The fact we have a professional qualification for this is actually non helpful to RIBA as they want you to be on the register,  just for the prestige or that it turns into another money making scheme…

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Supernova

This is a great piece about how the RIBA are getting it wrong. They are all about making more money, not actually helping architects to thrive. @jbarch as you mentioned above, the larger practices will jump onto the RIBA PD accreditation because they can afford it and make it acceptable, instead of taking a stand and saying that it is not necessary to have.

There is no consistency in what RIBA does, they recently had an article about the Building Safety Act and a small practice adapting, Keri Barr (architect KBA) gives an assessment on how she has modified her work to the new legislation. It all boils down to understanding what is required and updating how you work to accommodate this, making sure that you are covered with what you are designing. The drawings are fully annotated, conform to the building regs and that the materials you specify fit all the requirements and certifications. This is what we were educated to do so you don’t need to be on a register.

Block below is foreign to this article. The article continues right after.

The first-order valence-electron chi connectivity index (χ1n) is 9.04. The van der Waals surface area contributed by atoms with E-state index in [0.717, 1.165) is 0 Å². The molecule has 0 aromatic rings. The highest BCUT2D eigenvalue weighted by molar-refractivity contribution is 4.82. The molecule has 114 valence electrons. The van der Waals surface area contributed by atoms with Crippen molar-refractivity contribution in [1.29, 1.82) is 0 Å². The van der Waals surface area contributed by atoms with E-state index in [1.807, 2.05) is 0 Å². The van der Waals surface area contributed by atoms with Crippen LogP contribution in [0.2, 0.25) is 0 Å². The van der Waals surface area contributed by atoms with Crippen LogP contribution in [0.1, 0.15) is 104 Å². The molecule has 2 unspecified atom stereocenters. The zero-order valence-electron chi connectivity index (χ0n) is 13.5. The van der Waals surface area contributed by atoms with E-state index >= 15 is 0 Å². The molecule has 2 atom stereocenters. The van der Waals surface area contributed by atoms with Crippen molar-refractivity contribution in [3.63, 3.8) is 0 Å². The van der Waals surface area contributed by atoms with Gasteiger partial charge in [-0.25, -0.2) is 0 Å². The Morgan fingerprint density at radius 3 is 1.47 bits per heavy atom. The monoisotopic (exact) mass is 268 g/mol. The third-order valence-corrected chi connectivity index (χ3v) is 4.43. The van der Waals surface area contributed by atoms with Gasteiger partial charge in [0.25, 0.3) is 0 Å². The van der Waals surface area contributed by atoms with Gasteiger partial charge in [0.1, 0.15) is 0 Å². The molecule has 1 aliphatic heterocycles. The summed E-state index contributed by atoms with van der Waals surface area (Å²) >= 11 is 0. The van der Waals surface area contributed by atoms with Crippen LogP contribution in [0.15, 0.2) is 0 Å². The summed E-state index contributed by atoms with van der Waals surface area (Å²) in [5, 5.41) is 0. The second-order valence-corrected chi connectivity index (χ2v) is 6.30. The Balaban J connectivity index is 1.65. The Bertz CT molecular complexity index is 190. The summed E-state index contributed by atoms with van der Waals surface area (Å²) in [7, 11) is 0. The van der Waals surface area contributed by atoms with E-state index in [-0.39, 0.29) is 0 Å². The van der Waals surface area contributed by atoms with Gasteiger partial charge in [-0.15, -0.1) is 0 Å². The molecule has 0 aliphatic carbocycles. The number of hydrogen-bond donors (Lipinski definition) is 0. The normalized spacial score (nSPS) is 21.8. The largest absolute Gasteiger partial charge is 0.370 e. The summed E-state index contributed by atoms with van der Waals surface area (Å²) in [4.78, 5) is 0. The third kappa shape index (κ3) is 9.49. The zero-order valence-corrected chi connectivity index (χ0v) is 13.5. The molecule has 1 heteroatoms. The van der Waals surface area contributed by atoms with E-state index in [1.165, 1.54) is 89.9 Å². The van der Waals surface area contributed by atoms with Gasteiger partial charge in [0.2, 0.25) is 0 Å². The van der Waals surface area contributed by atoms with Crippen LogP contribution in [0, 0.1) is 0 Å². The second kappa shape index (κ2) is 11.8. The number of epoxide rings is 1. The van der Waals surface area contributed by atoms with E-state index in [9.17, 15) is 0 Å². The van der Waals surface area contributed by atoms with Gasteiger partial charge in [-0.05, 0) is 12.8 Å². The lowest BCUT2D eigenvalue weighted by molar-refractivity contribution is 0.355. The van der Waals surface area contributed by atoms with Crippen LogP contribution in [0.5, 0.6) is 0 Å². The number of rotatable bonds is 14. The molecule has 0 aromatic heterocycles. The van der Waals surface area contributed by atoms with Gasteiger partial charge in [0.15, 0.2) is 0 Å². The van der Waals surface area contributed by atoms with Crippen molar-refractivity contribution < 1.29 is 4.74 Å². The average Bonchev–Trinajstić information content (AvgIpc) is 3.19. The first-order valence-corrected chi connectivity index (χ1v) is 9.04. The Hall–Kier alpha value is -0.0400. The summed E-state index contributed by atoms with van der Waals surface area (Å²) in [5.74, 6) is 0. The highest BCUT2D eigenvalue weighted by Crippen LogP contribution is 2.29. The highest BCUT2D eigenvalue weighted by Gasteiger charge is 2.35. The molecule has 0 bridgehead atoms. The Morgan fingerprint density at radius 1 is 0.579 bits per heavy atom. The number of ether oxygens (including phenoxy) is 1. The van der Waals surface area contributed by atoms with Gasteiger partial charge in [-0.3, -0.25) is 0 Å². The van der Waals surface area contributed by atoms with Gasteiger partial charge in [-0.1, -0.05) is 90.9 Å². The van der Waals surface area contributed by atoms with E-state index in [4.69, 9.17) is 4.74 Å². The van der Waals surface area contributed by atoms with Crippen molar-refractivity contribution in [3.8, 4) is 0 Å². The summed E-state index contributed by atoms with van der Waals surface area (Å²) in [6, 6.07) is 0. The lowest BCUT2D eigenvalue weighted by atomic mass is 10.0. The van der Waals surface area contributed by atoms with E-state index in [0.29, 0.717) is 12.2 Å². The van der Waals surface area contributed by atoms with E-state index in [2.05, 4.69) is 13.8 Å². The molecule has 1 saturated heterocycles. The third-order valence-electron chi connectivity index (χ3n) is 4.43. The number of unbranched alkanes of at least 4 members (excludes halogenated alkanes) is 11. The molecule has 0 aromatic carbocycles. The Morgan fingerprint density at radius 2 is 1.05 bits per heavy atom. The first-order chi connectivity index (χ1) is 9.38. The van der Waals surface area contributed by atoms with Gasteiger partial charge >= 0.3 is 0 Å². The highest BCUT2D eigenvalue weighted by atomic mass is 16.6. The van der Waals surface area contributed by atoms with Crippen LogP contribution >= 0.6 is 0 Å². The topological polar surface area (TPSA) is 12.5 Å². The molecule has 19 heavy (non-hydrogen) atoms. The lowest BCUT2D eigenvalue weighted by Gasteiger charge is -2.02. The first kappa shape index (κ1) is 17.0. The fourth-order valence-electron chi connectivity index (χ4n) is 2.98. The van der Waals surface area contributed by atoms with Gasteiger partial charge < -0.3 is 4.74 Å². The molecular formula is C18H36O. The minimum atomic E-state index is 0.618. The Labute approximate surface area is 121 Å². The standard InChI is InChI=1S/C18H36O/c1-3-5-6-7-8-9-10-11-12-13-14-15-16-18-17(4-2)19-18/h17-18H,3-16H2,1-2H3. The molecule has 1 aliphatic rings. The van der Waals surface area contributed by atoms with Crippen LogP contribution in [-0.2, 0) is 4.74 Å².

I understand the larger practices wanting to register certain employees on this register because most of the architects end up not going on site, whereas those who work in smaller practices, normally go on site with the projects they are in charge of, understanding that their drawings are up to building regs standards. 

Maybe instead of having a dedicated register they should have just had CPD courses to update architects.

This post was edited 3 w ago by Supernova